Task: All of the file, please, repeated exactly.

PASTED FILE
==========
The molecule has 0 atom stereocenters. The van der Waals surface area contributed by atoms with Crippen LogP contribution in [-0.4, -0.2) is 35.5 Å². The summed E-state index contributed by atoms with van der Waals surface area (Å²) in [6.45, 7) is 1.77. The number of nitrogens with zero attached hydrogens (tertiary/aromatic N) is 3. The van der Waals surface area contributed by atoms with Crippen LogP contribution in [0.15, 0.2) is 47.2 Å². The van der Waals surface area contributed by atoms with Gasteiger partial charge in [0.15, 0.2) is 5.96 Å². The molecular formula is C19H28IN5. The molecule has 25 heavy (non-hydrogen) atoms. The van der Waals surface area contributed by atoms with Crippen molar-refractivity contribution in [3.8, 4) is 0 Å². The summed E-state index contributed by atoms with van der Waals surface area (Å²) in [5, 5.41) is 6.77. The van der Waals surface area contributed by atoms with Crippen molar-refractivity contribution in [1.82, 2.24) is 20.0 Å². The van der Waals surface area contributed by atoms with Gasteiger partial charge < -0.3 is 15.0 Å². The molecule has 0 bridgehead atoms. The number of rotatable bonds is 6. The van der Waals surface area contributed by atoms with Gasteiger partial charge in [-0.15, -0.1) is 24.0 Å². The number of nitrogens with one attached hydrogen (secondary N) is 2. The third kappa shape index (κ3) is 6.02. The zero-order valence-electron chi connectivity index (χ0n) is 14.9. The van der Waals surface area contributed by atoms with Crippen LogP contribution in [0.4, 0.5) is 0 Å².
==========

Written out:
The molecule has 0 atom stereocenters. The van der Waals surface area contributed by atoms with Crippen LogP contribution in [-0.4, -0.2) is 35.5 Å². The summed E-state index contributed by atoms with van der Waals surface area (Å²) in [6.45, 7) is 1.77. The number of nitrogens with zero attached hydrogens (tertiary/aromatic N) is 3. The van der Waals surface area contributed by atoms with Crippen LogP contribution in [0.15, 0.2) is 47.2 Å². The van der Waals surface area contributed by atoms with Gasteiger partial charge in [0.15, 0.2) is 5.96 Å². The molecular formula is C19H28IN5. The molecule has 25 heavy (non-hydrogen) atoms. The van der Waals surface area contributed by atoms with Crippen molar-refractivity contribution in [3.8, 4) is 0 Å². The summed E-state index contributed by atoms with van der Waals surface area (Å²) in [5, 5.41) is 6.77. The van der Waals surface area contributed by atoms with Crippen molar-refractivity contribution in [1.82, 2.24) is 20.0 Å². The van der Waals surface area contributed by atoms with Gasteiger partial charge < -0.3 is 15.0 Å². The molecule has 0 bridgehead atoms. The number of rotatable bonds is 6. The van der Waals surface area contributed by atoms with Gasteiger partial charge in [-0.15, -0.1) is 24.0 Å². The number of nitrogens with one attached hydrogen (secondary N) is 2. The third kappa shape index (κ3) is 6.02. The zero-order valence-electron chi connectivity index (χ0n) is 14.9. The van der Waals surface area contributed by atoms with Crippen LogP contribution in [0.4, 0.5) is 0 Å².